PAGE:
(Second of a three-part series on creativity vs. consistency in marketing. Part 1: How creative marketing can kill your business.)
Look up famous quotes about consistency, and it’s enough to make you depressed.
Oscar Wilde said, “Consistency is the hallmark of the unimaginative.”
“A foolish consistency is the hobgoblin of little minds,” according to Ralph Waldo Emerson.
“Consistency is contrary to nature, contrary to life. The only completely consistent people are the dead,” wrote Aldous Huxley.
Obviously, none of them ever went on a diet. Or grew a garden. Or ran a business.
But Anthony Robbins has. He gets it. “It’s not what we do once in a while that shapes our lives,” he said. “It’s what we do consistently.”
Creative marketing vs. consistent marketing
That’s what I mean when I say that consistent marketing is more important to your business growth than creative marketing. I’ve seen too many businesses put too much stock in creativity and too little in consistency.
I am not saying that creativity isn’t important. It is. Freshness and innovation is great. All for it. It gets eyeballs. People notice new and surprising. But it’s like the good-looking girl or guy with nothing going on upstairs. It’s nice at first, but there’s nothing to sustain the interest.
Give me a good set of solid marketing ideas fashioned into a consistent plan and applied consistently any time over a brilliant, highly creative tactic that is thrown at a marketing problem.
Take Legos for example. Two ads from the same company featured in an Adweek story look remarkably similar, yet they ran 35 years apart. They have built their company on brand consistency. Except for there being a boy in the first ad and a girl in the second, the ads are incredibly similar in composition and layout.
Porche is another brand that has remained consistent. Every Porche print ad for the last 15 years has been in the form of a single page with a half-page picture of a car and driver doing something fun and a short copy line about the joy of driving.
“Porsche subscribes to the KISS principle and, above all, does a much better job than many to avoid ‘creativity,’” says Theo Birkner at BizBurst.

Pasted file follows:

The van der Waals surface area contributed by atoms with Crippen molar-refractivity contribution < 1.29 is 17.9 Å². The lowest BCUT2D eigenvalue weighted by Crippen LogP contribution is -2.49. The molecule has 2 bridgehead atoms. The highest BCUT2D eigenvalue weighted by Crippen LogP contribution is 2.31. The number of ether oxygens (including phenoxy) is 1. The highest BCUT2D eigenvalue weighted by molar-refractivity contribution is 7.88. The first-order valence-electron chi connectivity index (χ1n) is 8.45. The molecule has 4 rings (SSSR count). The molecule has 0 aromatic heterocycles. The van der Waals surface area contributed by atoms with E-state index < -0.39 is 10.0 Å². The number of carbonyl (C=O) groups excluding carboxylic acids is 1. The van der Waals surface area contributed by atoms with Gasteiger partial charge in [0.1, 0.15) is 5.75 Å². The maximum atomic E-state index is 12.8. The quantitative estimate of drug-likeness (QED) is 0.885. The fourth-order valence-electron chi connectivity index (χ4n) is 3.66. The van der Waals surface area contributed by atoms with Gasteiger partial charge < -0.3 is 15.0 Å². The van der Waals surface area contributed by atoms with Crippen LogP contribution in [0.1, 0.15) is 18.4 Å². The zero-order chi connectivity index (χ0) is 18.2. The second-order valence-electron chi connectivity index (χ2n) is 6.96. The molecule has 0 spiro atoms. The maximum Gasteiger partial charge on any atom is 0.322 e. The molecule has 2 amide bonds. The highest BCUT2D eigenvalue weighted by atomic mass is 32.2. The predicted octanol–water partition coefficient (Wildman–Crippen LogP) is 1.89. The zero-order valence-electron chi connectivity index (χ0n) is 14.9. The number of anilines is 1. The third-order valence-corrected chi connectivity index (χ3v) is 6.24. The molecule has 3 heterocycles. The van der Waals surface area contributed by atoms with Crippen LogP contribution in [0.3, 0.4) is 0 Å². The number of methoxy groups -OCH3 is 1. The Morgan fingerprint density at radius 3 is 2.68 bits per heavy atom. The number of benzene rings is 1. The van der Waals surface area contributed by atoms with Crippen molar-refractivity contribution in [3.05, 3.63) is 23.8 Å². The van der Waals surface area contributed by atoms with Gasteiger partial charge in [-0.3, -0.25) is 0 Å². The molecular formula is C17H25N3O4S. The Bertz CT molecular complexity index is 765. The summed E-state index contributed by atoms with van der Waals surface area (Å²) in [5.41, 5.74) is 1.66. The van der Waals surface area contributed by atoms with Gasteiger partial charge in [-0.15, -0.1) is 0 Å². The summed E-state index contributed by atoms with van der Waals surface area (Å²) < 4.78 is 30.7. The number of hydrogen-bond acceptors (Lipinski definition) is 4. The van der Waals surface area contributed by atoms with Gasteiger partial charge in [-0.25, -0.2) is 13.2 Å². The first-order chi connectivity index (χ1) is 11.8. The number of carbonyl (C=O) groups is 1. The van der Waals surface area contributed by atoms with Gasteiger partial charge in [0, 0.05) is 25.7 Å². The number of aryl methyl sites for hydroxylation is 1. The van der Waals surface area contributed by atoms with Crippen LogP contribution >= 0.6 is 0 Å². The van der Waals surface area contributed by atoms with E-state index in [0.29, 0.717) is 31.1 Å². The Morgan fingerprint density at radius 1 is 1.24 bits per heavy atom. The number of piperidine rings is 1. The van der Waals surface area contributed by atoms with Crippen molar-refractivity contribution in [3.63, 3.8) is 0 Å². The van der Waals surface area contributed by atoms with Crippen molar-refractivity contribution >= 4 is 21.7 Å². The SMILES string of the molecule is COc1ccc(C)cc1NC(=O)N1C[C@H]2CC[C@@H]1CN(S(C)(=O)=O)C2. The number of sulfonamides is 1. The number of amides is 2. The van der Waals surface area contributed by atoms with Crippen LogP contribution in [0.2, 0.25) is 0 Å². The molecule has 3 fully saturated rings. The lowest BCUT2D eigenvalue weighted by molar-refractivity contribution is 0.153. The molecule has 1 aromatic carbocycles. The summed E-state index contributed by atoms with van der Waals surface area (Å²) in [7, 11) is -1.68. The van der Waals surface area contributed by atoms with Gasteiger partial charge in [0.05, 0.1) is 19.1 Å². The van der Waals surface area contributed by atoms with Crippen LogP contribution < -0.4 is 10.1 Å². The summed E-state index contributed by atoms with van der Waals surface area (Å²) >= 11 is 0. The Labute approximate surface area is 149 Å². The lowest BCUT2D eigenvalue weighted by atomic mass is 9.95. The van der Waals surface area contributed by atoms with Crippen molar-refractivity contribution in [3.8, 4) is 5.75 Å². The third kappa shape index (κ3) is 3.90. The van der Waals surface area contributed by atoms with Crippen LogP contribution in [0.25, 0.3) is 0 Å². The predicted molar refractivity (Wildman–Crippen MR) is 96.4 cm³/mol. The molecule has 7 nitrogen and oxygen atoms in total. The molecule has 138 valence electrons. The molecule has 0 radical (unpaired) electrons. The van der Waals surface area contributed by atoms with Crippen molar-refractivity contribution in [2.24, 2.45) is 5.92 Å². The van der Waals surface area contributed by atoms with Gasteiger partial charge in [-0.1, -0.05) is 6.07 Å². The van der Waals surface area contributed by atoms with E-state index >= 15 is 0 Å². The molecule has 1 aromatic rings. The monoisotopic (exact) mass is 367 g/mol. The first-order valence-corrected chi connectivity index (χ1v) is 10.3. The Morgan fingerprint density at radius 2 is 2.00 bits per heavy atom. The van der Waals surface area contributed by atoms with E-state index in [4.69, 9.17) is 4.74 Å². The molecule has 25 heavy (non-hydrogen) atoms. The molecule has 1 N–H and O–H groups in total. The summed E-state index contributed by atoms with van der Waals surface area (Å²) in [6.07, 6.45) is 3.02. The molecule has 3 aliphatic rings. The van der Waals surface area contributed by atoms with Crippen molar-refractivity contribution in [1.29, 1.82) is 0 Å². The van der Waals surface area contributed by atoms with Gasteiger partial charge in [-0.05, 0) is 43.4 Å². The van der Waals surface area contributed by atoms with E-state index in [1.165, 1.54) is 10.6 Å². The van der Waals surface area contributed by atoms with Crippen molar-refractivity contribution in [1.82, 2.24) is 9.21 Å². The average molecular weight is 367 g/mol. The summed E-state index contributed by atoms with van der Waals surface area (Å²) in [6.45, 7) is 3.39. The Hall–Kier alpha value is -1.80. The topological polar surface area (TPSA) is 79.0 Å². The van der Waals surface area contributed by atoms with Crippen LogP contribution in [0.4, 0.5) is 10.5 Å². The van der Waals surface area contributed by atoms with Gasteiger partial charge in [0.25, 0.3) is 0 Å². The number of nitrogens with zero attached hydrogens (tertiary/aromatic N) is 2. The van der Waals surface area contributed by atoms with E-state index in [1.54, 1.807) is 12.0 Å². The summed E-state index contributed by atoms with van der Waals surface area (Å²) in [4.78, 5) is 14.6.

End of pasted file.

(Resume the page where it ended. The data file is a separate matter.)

So what can we learn from these examples?
First, consistency of brand.
You absolutely must be consistent in the way you present your business. That means the basics – such as your logo, type font, graphics, colors, photography, website, signage, messaging, tone – it must present a congruency with each other and a consistency across every media where you are found.
Branding consistency helps people recognize and trust you. It reassures them that you know what you are doing. Customers may not – no, they probably don’t — even realize that they are making business judgments based on consistent or inconsistent branding. It sounds so superficial and silly. Yet it’s real. Believe it.
Second, consistency of effort.
Just like with exercise, you’ve got to apply your marketing initiatives regularly. There’s no quick fix. You can’t fix a weak body overnight with a weekend of exercise, and you can’t fix your business with some fly-by-night miracle marketing sham.
Make a marketing plan. Work the marketing plan. Schedule it into your week. Your day.
Does this mean you shouldn’t change it up? Of course not. But most people quit way too soon. It takes time. Measure results over time, then adjust.
You’ve got to invest the money, time and tools to consistently market your business, or you don’t have a business. If you don’t have the time or staff, you must outsource it.
Interestingly, when you “just do it,” a funny thing happens. You stand the chance of become more creative with your marketing. There’s something about forcing yourself to act within boundaries that opens up the creative channels.
Listen to musician/song writer Jack White on the YouTube video on this page describe his creative process. As Jack says, “It’s not like every day of your life the clouds are going to part and the rays from heaven are going to come down and you’re going to write a song from it. Sometimes you’ve just got to get in there and force yourself to work and something good is going to come of it.”
Creative marketing is about generating and consistently applying great ideas that build your business. Without consistent marketing they won’t work. And if they don’t work, they aren’t creative.
(Next in the series: How content marketing balances creativity and consistency)